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Forging Ahead: Newburgh, NY


Last Updated: 04/30/2019 6:06 pm

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Gena Wirth and Peter Adams at First United Methodist Church on Liberty Street in Newburgh - PHOTO: JOHN GARAY
  • Photo: John Garay
  • Gena Wirth and Peter Adams at First United Methodist Church on Liberty Street in Newburgh

The theme of the coming issue is Makers, and Muyot interviewed 27 of them. "We've just passed 1,400 submissions to the film festival," he says. "We're bringing visitors from everywhere. And when they go home, we'll still be here training people for film-related and green tech jobs."

Makers of Change

Underpinning the renaissance and undermining (at long last) Newburgh's reputation as dangerous is a switch from zero-tolerance to targeted policing. The loathed "jump-out squad" has been eliminated and the Community Progressive Response Team has taken its place; violent crime dropped to a historic low in 2018. "The police do pop-up street barbecues and walk around, play basketball with the kids," says Muyot. "The good people aren't afraid of them anymore."

Yaakov Sullivan of Palate Wine & Spirits - PHOTO: JOHN GARAY
  • Photo: John Garay
  • Yaakov Sullivan of Palate Wine & Spirits

All these factors and more are giving Newburgh's revitalization serious traction at last. Luke Pontifell, founder of Thornwillow Press, set up shop in the Burgh in 2004 to have enough room for his fine bookbindery; he's moving forward with plans to repurpose more industrial space into a Maker's Village. Joseph Fratesi and Thomas Wright relocated their Atlas Industries from Brooklyn to a 55,000-square-foot Spring Street factory in 2013, creating studios for all kinds of creatives and a gallery/event space; they've got 32 tenants and are hosting a spring market over Mother's Day weekend, celebrating the opening of their new 17 Spring Street Garden. VIP Partners LLC is converting its six lots into the William Street Hub, with 15,000 square feet of commercial space and 12 one-bedroom affordable apartments. Labor will be locally sourced.

Virginia Kasinski, director of Newburgh Urban Farm and Food Initiative - PHOTO: JOHN GARAY
  • Photo: John Garay
  • Virginia Kasinski, director of Newburgh Urban Farm and Food Initiative

Down by the river—where, it must not be forgotten, there is a selection of restaurants with truly spectacular views—the renovated West Shore Railroad Depot, designed by the creator of Grand Central Station, is now home to eateries in the Cosimo's restaurant family. Pizza Shop has been serving thin crust pan pizzas for eight years, with a new riverside patio; Hudson Taco, an eclectic taqueria crafting dishes like Korean BBQ short rib tacos from local ingredients and serving an exclusive corn lager from Newburgh Brewery.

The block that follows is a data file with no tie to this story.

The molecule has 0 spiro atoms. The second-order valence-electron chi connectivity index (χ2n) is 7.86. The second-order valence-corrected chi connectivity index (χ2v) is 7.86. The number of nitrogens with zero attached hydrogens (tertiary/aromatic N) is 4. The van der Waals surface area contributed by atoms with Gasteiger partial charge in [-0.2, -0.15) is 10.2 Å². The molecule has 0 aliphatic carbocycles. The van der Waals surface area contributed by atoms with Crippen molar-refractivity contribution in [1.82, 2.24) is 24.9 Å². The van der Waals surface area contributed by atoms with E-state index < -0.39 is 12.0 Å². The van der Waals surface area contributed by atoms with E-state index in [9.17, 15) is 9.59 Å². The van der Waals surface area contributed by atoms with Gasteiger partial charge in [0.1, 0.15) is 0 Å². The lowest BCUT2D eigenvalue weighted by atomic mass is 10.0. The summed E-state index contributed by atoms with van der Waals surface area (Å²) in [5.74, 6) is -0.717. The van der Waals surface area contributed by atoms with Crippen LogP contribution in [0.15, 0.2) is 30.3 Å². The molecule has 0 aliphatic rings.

Up at the city's northern gateway, hardcore bibliophiles are opening the Barking Goose Bookstore Bar & Cafe later this month, serving up craft beverages and topnotch coffee with the literature. Local book clubs are salivating. And you can shop the Newburgh Vintage Emporium, a passion project of weekenders-turned-fulltimers featuring 11,000 square feet of vintage, antique, and locally made treasures that's a "Best of the Best" pick from Hudson Valley magazine.

Nassar of Mike’s Convenient Store - PHOTO: JOHN GARAY
  • Photo: John Garay
  • Nassar of Mike’s Convenient Store

Beatrice "Bibi" Lorenzetti first drove down Newburgh's wide, rolling Broadway just a couple of years ago, marveling at the blend of majesty and grit. Lorenzetti, a yoga teacher, and her drummer partner had been dreaming of someplace with room for a garden and easy access to mountains and water. "We loved that it was so gangster, almost an '80s New York City feel, and found out that abandoned property was selling cheap. We decided to try an apartment first." A month later, the right fixer-upper appeared; now, her Ashtanga Yoga and his music studio are realities. "We've been in Newburgh for a year now, and so much has changed," she says. "The city sold 1,400 building permits this year! Liberty Street's gone from two blocks of stores and restaurants to four. You walk around and you see homes being brought back to life all over the place."

Tony of Tony's Newburgh Lunch - PHOTO: JOHN GARAY
  • Photo: John Garay
  • Tony of Tony's Newburgh Lunch

Fittingly, the Tower of Victory—originally constructed to celebrate the centennial of the end of the Revolutionary War—will host a grand reopening on April 27, welcoming visitors at Washington's Headquarters State Historic Site, the place where the Purple Heart medal was born. Come take in the five-star view and then hear some Fourth Saturday jazz at The Wherehouse. Come to the one-of-a-kind Motorcyclepedia Museum for Hudson Farm and Flea on April 6, or the Newburgh Illuminated Fashion Show on April 13. Sample the exquisite fare at the newly expanded Liberty Street Bistro, where CIA-trained chef Michael Kelly revels in his return to his Newburgh roots. Save June 1 for Newburgh Illuminated, bigger and better than ever this year.

But whatever you do, do come witness the reinvention of Newburgh. What's going on in this most diverse and beautiful all-American city of the Valley will give you fresh hope. "This community is so strong, and we have all walks of life around the table determining the vision," says Cappella." It's the Little Engine that Could. People are feeling proud to live here again, and it's an honor to be part of the transformation."

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